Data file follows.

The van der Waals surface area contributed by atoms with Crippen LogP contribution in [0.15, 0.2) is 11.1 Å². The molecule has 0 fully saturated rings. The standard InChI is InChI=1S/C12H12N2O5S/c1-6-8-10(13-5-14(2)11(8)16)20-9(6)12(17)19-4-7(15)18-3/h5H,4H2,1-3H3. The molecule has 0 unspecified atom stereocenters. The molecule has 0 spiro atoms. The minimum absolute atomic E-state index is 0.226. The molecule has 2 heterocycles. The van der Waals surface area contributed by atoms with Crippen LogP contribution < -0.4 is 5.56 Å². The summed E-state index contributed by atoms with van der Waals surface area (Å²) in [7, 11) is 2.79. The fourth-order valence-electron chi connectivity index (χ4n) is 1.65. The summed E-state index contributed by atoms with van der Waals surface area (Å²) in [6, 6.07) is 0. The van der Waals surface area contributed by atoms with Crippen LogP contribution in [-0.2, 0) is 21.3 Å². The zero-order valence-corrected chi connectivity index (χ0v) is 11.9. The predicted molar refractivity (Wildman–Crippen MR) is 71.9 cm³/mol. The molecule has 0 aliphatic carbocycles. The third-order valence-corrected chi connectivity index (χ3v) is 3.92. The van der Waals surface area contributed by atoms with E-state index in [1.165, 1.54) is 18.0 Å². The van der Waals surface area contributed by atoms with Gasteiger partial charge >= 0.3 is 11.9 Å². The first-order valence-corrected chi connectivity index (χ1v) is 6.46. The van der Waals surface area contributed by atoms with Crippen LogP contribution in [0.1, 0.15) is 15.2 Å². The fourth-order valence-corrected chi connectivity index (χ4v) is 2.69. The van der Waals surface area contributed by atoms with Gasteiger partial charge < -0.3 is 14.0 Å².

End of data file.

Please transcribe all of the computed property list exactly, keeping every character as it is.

The van der Waals surface area contributed by atoms with Crippen LogP contribution in [0.15, 0.2) is 11.1 Å². The molecule has 0 fully saturated rings. The standard InChI is InChI=1S/C12H12N2O5S/c1-6-8-10(13-5-14(2)11(8)16)20-9(6)12(17)19-4-7(15)18-3/h5H,4H2,1-3H3. The molecule has 0 unspecified atom stereocenters. The molecule has 0 spiro atoms. The minimum absolute atomic E-state index is 0.226. The molecule has 2 heterocycles. The van der Waals surface area contributed by atoms with Crippen LogP contribution < -0.4 is 5.56 Å². The summed E-state index contributed by atoms with van der Waals surface area (Å²) in [7, 11) is 2.79. The fourth-order valence-electron chi connectivity index (χ4n) is 1.65. The summed E-state index contributed by atoms with van der Waals surface area (Å²) in [6, 6.07) is 0. The van der Waals surface area contributed by atoms with Crippen LogP contribution in [-0.2, 0) is 21.3 Å². The zero-order valence-corrected chi connectivity index (χ0v) is 11.9. The predicted molar refractivity (Wildman–Crippen MR) is 71.9 cm³/mol. The molecule has 0 aliphatic carbocycles. The third-order valence-corrected chi connectivity index (χ3v) is 3.92. The van der Waals surface area contributed by atoms with E-state index in [1.165, 1.54) is 18.0 Å². The van der Waals surface area contributed by atoms with Gasteiger partial charge >= 0.3 is 11.9 Å². The first-order valence-corrected chi connectivity index (χ1v) is 6.46. The van der Waals surface area contributed by atoms with Crippen LogP contribution in [0.1, 0.15) is 15.2 Å². The fourth-order valence-corrected chi connectivity index (χ4v) is 2.69. The van der Waals surface area contributed by atoms with Gasteiger partial charge < -0.3 is 14.0 Å².